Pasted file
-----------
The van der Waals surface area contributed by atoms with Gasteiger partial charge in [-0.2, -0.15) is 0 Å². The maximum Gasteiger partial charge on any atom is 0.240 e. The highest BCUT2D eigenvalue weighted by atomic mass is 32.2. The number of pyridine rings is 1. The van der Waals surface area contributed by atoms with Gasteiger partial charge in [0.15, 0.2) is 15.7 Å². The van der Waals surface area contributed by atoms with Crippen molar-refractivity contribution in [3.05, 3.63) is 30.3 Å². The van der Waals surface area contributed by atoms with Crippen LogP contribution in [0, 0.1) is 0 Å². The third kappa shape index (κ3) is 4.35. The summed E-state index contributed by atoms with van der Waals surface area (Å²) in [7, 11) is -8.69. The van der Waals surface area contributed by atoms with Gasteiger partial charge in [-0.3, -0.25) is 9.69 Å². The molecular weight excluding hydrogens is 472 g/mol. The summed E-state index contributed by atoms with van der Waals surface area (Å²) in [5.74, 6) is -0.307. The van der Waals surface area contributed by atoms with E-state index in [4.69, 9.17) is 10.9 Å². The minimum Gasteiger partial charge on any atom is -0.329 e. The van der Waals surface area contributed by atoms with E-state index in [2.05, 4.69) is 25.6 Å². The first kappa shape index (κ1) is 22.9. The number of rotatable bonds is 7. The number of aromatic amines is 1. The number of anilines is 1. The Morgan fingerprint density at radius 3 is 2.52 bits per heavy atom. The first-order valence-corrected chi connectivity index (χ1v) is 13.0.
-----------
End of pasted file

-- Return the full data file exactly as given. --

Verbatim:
The van der Waals surface area contributed by atoms with Gasteiger partial charge in [-0.2, -0.15) is 0 Å². The maximum Gasteiger partial charge on any atom is 0.240 e. The highest BCUT2D eigenvalue weighted by atomic mass is 32.2. The number of pyridine rings is 1. The van der Waals surface area contributed by atoms with Gasteiger partial charge in [0.15, 0.2) is 15.7 Å². The van der Waals surface area contributed by atoms with Crippen molar-refractivity contribution in [3.05, 3.63) is 30.3 Å². The van der Waals surface area contributed by atoms with Crippen LogP contribution in [0, 0.1) is 0 Å². The third kappa shape index (κ3) is 4.35. The summed E-state index contributed by atoms with van der Waals surface area (Å²) in [7, 11) is -8.69. The van der Waals surface area contributed by atoms with Gasteiger partial charge in [-0.3, -0.25) is 9.69 Å². The molecular weight excluding hydrogens is 472 g/mol. The summed E-state index contributed by atoms with van der Waals surface area (Å²) in [5.74, 6) is -0.307. The van der Waals surface area contributed by atoms with E-state index in [4.69, 9.17) is 10.9 Å². The minimum Gasteiger partial charge on any atom is -0.329 e. The van der Waals surface area contributed by atoms with E-state index in [2.05, 4.69) is 25.6 Å². The first kappa shape index (κ1) is 22.9. The number of rotatable bonds is 7. The number of aromatic amines is 1. The number of anilines is 1. The Morgan fingerprint density at radius 3 is 2.52 bits per heavy atom. The first-order valence-corrected chi connectivity index (χ1v) is 13.0.